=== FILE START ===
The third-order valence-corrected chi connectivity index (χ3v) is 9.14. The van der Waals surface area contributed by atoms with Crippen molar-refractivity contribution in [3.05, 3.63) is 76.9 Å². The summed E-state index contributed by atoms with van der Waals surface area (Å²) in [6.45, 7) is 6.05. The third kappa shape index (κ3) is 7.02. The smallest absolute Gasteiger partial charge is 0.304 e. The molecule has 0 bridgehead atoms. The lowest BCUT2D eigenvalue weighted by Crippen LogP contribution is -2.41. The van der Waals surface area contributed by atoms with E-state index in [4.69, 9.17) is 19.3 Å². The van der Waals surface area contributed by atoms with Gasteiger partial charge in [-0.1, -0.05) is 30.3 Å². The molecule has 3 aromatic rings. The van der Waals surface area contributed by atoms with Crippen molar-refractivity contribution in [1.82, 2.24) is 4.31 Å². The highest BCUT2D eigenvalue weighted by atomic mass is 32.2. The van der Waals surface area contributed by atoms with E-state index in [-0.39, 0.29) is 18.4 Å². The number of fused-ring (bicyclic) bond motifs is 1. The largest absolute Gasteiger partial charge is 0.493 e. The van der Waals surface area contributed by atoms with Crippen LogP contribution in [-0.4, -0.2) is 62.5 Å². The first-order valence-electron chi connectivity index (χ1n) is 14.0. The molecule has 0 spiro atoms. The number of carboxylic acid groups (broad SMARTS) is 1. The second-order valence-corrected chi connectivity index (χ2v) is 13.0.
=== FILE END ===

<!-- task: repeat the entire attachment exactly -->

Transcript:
The third-order valence-corrected chi connectivity index (χ3v) is 9.14. The van der Waals surface area contributed by atoms with Crippen molar-refractivity contribution in [3.05, 3.63) is 76.9 Å². The summed E-state index contributed by atoms with van der Waals surface area (Å²) in [6.45, 7) is 6.05. The third kappa shape index (κ3) is 7.02. The smallest absolute Gasteiger partial charge is 0.304 e. The molecule has 0 bridgehead atoms. The lowest BCUT2D eigenvalue weighted by Crippen LogP contribution is -2.41. The van der Waals surface area contributed by atoms with E-state index in [4.69, 9.17) is 19.3 Å². The van der Waals surface area contributed by atoms with Gasteiger partial charge in [-0.1, -0.05) is 30.3 Å². The molecule has 3 aromatic rings. The van der Waals surface area contributed by atoms with Crippen molar-refractivity contribution in [1.82, 2.24) is 4.31 Å². The highest BCUT2D eigenvalue weighted by atomic mass is 32.2. The van der Waals surface area contributed by atoms with E-state index in [-0.39, 0.29) is 18.4 Å². The number of fused-ring (bicyclic) bond motifs is 1. The largest absolute Gasteiger partial charge is 0.493 e. The van der Waals surface area contributed by atoms with Crippen LogP contribution in [-0.4, -0.2) is 62.5 Å². The first-order valence-electron chi connectivity index (χ1n) is 14.0. The molecule has 0 spiro atoms. The number of carboxylic acid groups (broad SMARTS) is 1. The second-order valence-corrected chi connectivity index (χ2v) is 13.0.